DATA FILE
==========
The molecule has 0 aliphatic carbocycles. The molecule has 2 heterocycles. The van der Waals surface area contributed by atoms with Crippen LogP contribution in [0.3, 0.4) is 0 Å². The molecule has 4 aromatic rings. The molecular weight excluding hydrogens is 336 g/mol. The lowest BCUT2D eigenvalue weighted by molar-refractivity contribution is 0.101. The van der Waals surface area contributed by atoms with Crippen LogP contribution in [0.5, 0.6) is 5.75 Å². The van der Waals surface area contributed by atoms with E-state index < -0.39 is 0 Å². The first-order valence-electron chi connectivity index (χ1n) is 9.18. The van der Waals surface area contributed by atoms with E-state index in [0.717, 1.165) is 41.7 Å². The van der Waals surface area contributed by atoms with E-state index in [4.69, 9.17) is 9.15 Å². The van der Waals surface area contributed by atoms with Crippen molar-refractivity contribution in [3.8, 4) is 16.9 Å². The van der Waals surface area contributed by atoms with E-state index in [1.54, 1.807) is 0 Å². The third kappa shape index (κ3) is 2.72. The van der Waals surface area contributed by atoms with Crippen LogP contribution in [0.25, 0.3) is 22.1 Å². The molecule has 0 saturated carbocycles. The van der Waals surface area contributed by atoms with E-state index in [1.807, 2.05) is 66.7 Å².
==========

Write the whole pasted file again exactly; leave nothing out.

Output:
The molecule has 0 aliphatic carbocycles. The molecule has 2 heterocycles. The van der Waals surface area contributed by atoms with Crippen LogP contribution in [0.3, 0.4) is 0 Å². The molecule has 4 aromatic rings. The molecular weight excluding hydrogens is 336 g/mol. The lowest BCUT2D eigenvalue weighted by molar-refractivity contribution is 0.101. The van der Waals surface area contributed by atoms with Crippen LogP contribution in [0.5, 0.6) is 5.75 Å². The van der Waals surface area contributed by atoms with E-state index < -0.39 is 0 Å². The first-order valence-electron chi connectivity index (χ1n) is 9.18. The van der Waals surface area contributed by atoms with E-state index in [0.717, 1.165) is 41.7 Å². The van der Waals surface area contributed by atoms with E-state index in [4.69, 9.17) is 9.15 Å². The van der Waals surface area contributed by atoms with Crippen molar-refractivity contribution in [3.8, 4) is 16.9 Å². The van der Waals surface area contributed by atoms with E-state index in [1.54, 1.807) is 0 Å². The third kappa shape index (κ3) is 2.72. The van der Waals surface area contributed by atoms with Crippen LogP contribution in [0.25, 0.3) is 22.1 Å². The molecule has 0 saturated carbocycles. The van der Waals surface area contributed by atoms with E-state index in [1.807, 2.05) is 66.7 Å².